Advent Reflections: The Coming of the Messianic Age
[Editor's note: This Advent season, Bread Blog will be running a series of reflections written by lay members of New York Avenue Presbyterian Church in Washington, D.C. This post is reprinted, with permission, from the church's 2013 Advent Meditations booklet.]
By Bruce Whitener
Isaiah 4: 2-6
John 1: 6-13
Acts 10: 9-16
The passage contained in Isaiah 4: 2-6 describes the future Messianic Age of the Messiah, and is in almost every biblical precursor of the nativity (and this lectionary is no exception). If you read the book of Isaiah, you will find this example unusual, as it appears abruptly following dire warnings from the prophet concerning the future of Israel. In contrast to the warnings, it is unmistakably a message of peace and forgiveness.
The second lectionary, written by an unknown author, seeks to make a distinction between John the Baptizer and the coming Messiah. The author apparently thought that the enormous crowds and wide popularity of John the Baptizer would lead his followers to believe he was the coming Messiah.
John the Baptizer was the son of Zachary. He lived as a hermit in the desert of Judea until he was 30, when he began to preach on the banks of the Jordan against the evils of the times. He called his audiences to penance and baptism, “for the Kingdom of Heaven is close at hand." He attracted large crowds, and when Christ came to him, John recognized him as the Messiah and baptized him, saying, “It is I who need baptism from you." When Christ left to preach in Galilee, John continued preaching in the Jordan valley. Fearful of his great popularity with the people, Herod had him arrested and imprisoned. John was beheaded at the request of Salome, daughter of Herodias, who asked for his head at the instigation of her mother. John inspired many of his followers to follow Christ when he designated him “the Lamb of God”— among them Andrew and John, who came to know Christ through John’s preaching. As such, John is presented in the New Testament as the last of the Old Testament prophets and the precursor of the Messiah.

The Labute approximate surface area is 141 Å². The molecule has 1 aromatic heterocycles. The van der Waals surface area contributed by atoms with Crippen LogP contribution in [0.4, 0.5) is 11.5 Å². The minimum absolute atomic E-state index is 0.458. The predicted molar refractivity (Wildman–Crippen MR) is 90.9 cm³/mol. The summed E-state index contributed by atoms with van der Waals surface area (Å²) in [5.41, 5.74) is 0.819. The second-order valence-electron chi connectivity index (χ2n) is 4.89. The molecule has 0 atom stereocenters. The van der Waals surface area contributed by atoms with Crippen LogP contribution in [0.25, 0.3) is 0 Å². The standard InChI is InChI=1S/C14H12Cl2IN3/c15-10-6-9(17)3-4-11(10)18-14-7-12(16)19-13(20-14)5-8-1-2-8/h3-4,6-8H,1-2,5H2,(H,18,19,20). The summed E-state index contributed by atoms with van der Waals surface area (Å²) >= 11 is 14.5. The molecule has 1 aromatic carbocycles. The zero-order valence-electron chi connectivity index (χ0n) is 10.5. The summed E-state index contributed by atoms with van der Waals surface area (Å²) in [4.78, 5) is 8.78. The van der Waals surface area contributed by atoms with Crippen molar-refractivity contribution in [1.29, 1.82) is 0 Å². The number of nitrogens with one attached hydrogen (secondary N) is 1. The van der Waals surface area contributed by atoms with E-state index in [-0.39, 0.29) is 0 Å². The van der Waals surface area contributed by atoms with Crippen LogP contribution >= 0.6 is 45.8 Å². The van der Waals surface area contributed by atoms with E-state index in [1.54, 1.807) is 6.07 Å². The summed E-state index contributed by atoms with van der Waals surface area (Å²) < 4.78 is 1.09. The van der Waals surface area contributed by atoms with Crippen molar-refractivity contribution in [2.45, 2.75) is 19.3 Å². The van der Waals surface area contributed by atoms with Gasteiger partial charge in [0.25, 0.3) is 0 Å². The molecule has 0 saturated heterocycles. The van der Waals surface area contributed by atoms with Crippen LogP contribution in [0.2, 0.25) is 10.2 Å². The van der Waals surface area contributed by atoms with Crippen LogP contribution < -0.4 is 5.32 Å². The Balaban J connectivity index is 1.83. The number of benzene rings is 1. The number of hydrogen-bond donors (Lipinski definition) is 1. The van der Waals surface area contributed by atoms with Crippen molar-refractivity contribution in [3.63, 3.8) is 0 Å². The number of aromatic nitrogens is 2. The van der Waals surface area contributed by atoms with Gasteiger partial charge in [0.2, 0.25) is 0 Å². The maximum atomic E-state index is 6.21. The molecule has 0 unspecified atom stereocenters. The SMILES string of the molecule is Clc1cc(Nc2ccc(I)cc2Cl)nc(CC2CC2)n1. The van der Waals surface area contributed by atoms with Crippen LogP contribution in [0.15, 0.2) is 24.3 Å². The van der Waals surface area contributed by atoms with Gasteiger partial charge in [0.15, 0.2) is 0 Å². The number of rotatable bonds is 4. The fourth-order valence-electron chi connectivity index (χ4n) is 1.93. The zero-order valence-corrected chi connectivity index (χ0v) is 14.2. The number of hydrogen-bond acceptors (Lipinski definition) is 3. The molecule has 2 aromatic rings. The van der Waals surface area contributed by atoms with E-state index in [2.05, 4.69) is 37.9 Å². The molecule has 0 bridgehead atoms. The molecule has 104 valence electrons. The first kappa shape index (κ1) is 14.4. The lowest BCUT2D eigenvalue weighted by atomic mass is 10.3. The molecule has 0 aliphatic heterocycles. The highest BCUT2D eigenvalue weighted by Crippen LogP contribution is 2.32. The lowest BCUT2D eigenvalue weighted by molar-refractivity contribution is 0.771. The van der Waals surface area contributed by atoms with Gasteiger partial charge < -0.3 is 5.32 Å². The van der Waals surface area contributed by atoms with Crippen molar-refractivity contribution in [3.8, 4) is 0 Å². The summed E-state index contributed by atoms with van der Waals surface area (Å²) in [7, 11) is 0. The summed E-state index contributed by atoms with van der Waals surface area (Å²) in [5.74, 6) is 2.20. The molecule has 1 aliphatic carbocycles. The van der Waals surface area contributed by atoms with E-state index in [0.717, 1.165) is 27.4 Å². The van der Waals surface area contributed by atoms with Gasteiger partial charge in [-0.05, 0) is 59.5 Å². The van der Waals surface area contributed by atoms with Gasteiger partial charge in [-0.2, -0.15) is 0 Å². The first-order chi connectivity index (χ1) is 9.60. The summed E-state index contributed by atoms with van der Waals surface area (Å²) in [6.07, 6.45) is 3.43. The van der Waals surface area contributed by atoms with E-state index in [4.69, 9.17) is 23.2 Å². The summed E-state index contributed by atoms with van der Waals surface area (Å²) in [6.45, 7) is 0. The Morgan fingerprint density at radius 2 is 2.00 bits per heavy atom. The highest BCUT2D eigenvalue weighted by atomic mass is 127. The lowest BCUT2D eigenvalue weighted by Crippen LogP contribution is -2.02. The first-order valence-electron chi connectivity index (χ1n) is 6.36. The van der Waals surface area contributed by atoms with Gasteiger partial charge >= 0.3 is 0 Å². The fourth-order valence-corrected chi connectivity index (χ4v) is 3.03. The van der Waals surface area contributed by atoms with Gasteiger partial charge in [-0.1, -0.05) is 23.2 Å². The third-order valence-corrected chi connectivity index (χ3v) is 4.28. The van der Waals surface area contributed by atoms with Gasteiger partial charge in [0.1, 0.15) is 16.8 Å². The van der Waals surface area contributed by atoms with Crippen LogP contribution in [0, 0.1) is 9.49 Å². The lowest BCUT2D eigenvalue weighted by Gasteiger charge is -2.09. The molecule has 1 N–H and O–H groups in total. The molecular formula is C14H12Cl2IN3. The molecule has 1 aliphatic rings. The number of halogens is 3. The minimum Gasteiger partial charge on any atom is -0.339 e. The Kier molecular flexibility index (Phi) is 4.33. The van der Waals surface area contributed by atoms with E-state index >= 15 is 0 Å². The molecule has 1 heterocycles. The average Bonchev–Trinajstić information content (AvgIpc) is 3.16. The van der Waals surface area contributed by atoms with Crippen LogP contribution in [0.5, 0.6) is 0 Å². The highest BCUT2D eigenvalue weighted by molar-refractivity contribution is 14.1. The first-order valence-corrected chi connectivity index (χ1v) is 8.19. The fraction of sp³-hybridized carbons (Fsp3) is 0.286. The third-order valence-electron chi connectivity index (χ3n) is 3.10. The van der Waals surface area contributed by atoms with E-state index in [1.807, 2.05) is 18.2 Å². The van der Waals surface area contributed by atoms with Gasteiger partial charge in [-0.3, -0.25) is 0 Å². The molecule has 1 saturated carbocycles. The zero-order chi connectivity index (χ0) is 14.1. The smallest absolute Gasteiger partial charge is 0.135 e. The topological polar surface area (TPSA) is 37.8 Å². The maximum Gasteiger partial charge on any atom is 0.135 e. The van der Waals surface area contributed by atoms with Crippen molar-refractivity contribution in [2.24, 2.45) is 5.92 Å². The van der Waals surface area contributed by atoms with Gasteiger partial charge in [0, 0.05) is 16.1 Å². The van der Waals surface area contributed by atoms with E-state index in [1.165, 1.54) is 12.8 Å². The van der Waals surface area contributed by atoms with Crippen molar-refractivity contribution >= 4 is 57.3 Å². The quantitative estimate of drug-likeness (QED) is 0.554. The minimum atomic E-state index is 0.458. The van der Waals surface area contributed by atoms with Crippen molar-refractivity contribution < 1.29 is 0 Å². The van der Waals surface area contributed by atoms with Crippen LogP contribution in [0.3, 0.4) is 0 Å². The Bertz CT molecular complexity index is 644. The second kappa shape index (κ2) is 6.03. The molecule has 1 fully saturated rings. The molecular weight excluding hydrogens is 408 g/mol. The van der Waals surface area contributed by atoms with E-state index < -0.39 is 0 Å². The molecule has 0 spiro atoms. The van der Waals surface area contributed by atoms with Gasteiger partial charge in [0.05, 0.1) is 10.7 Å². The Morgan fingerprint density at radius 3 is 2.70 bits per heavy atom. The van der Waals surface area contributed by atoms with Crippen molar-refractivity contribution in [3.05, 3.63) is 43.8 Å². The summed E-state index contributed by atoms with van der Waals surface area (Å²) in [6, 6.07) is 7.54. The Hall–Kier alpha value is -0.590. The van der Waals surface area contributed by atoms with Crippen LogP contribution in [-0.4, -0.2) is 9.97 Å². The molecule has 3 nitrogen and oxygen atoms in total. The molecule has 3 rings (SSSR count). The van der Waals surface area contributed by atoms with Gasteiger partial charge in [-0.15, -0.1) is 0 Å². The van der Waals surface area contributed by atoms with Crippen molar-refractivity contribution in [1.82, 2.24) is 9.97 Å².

The third and final lectionary reading concerns a story in Acts 10, in which Saint Peter had a vision of a canopy full of animals being lowered from heaven. A voice from heaven told Peter to kill and eat, but since the sheet contained unclean animals, Peter declined. The command was repeated two more times, along with the voice saying, "What God hath cleansed, that call not thou common," and then the sheet was taken back to heaven (Acts 10:16). At this point in the narrative, messengers sent from Cornelius the Centurion arrive and urge Peter to go with them. He does so, and mentions the vision as he speaks to Cornelius, saying "God hath showed me that I should not call any man common or unclean."
Merciful God, who sent your messengers, the prophets,
To preach repentance and prepare the way for our salvation:
Give us grace to heed their warnings and forsake our sins,
That we may greet with joy the coming of Jesus Christ our Redeemer;
Who lives and reigns with you and the Holy Spirit,
One God, now and forever!
Bruce Whitener is a member of New York Avenue Presbyterian Church, in Washington, D.C.
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